The Challenge is Challenge

I used to run out of inventory space on my D&D character sheets. I was utterly fascinated with packing just the right tool for every sort of situation, and I spent an unreasonable amount of time figuring out the lightest, most useful kit I could pack. As a player, it’s a lot of fun to come into a situation and have just the right tool to short-circuit the challenge and move on (especially because the challenge is almost certainly unfair in a substantial and gygaxian way). There’s sort of a double satisfaction to this because, outside of fiction, it’s what good problem solving looks like: finding the easiest, most effective solution with the tools on hand.

Unfortunately, that can make for a very boring game (and a frustrated GM).

A lot of adventure design gets committed to keeping things from being simple. The logic behind this is reasonable enough: simple challenges are quickly resolved with little sense of risk or engagement, and that is a recipe for boring play. Unfortunately, the obvious solution (making things arbitrarily more challenging) is workable but ultimately counterproductive.

To illustrate this, consider a dungeon. There might be some reason to go into the dungeon (rescue the hostage, let’s say), but how many of the challenges you’re going to run into have any bearing on that? In some adventures, they might all be, but I think we all have experience with the adventure where there’s a mandatory quota of fight scenes with random-seeming monsters. Those encounters “flesh out” the adventure and keep it from being too simple.

But that’s sloppy design. It’s LAZY. Look at it this way: if I have a bunch of cultists take a prisoner, there are lots of ways I can make the adventure more challenging. I can include an important NPC among the cultists backers, meaning I may face legal barriers keeping me from pursuing the cultists. I may face hard choices in terms of the price of stopping them. Maybe the cultists are not so morally black as I think, calling into question the righteousness of violence as a solution. I can introduce a second challenge (Burn Notice Style) and make the real difficulty in juggling both concerns.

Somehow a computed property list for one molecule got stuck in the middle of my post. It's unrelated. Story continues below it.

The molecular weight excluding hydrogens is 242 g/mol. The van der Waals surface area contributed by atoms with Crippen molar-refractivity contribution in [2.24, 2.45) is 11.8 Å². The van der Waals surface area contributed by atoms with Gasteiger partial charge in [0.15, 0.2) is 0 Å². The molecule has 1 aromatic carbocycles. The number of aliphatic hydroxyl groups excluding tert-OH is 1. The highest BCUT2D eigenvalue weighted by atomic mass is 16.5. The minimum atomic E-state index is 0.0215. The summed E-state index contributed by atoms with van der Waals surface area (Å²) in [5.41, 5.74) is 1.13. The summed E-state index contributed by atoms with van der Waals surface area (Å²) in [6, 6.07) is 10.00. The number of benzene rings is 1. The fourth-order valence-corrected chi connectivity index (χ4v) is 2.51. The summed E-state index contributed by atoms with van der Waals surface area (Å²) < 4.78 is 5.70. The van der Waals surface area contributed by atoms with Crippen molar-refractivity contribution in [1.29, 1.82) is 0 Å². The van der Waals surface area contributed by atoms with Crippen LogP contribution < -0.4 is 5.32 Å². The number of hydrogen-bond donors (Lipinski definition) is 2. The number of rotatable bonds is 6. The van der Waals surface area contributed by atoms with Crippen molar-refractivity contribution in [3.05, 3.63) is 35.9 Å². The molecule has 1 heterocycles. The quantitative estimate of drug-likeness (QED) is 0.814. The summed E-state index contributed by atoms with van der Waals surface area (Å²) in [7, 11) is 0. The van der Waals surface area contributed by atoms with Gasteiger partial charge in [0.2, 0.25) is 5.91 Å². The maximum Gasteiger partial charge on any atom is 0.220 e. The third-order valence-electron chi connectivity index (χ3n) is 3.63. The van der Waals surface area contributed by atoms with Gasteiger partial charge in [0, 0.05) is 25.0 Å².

Or I can just add a few more monsters/fight scenes.

Now, don’t get me wrong. I love good fight scenes. If I want to add more of them, there are plenty of ways to do it that make more sense then “And behind this door lives a shambling mound!” Similarly, I’m sympathetic that for any published adventure, the lack of hooks into the specifics of the campaign being played limits options, but I must add that it doesn’t remove them entirely. There are too many examples of good adventures to pretend it can’t be done.

The specific solutions for this are going to depend a lot on your game, but the question it raises is always going to be the same. When looking at a challenge you’re going to throw at your players, ask yourself how it’s going to make the game better as well as harder. There are lots of good answers, including “It will be an awesomely fun fight”, “I need to give this player some spotlight time” or even “Holy god, I need to fill an hour – Fight time!”. Just make sure you have an answer.